For this class, I did what I could as far as a media fast goes. With it being dead week, and my job of managing social media for the Bourbon Theatre (come to a show and say what's up!), the media fast wasn't what I know it could have been. Instead, I will reflect on a media fast which was on a whole different level.
In 2012, I enlisted in the Army National Guard. I attended basic training in Ft. Sill, Oklahoma for nine weeks. In these nine weeks, I had very little access to any electronics. On the first day, I turned my cell phone over to the drill Sergeants, and didn't see it again for weeks. On Sundays of weeks 6-9, I was allowed to use my cell phone for 30 minutes. I used this 30 minutes to talk to my loved ones, and didn't see a trace of social media.
I feel as though this is more of an affective "media fast" than anything I could have possibly done this week, so I will reflect on that.
Even more than today, in 2012, I was on my phone constantly. 19 year old me with no job, waiting to get shipped off to basic training, had nothing better to do but stare at my phone and laptop in my free time. I would mainly scroll through Facebook, looking at the pointless content people from my High School/College posted. This was in a time where I was not as interested in the news/current events/politics as I am now. All I was looking at was how my peers were doing and comparing them to what I had going on in my life at the time. I will be the first to admit that this was not a healthy practice. I didn't really realize it, but since I didn't have a job, being engaged in social media (with the occasional hang out with friends) was my life. It was for the best that this changed.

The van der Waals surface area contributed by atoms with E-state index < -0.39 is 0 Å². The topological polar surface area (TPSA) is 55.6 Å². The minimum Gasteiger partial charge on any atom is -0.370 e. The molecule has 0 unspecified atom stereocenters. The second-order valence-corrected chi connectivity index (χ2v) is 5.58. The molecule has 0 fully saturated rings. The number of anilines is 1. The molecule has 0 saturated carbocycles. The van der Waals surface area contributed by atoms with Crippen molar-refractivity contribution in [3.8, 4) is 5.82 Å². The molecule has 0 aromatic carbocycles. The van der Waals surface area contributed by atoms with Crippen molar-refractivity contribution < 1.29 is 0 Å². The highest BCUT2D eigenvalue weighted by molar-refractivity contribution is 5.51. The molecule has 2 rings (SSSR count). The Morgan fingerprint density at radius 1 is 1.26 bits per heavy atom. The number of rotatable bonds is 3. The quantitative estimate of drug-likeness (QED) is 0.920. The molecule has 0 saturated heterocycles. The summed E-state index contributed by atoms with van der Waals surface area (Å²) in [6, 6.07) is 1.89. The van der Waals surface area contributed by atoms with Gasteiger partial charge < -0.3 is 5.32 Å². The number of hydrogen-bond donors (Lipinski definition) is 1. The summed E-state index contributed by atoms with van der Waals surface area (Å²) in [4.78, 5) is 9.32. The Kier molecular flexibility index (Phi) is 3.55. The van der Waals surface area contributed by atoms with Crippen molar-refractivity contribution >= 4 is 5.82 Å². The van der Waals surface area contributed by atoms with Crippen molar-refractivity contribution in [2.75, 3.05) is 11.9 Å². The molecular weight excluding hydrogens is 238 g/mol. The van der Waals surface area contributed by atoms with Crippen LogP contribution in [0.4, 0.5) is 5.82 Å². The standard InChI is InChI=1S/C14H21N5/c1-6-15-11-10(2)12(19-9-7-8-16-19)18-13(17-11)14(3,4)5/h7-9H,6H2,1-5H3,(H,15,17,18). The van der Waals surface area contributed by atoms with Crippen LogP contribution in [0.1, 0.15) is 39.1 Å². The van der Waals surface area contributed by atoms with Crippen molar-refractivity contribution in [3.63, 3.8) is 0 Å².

In the midts of getting yelled at by my Drill Sergeants (and had just witnessed a man quit the Army within the first hour), I turned over my last lifeline to the outside world. My phone went in a plastic bag, and into a storage closet until my Drill Sergeants felt that we had matured from worthless scum to the point where we could use our phones for a half hour on Sunday evening.
Within the nine weeks I was at basic training, I did not see any social media. Like I mentioned earlier, I only used my phone to call my loved ones when I got it. Half way through basic training, it dawned on me, I have absolutely no clue what is going on in the outside world (besides the getting the occasional Israel-Gaza conflict/Obama v Romney update from out Drill Sergeants). It was an unexpected feeling of comfort and freedom. At one point I thought "I have no idea what my friends are doing, and frankly, I don't care!" After I had that thought, I feel like I matured quite a bit as a person. For the first time, I realized that it doesn't really matter where my peers are at in their careers, the only thing that matters is that I'm doing the best that I can do for mine, and that I'm doing the best I possibly can for my future. That was a very freeing and enlightening moment for me, and one I will probably never forget.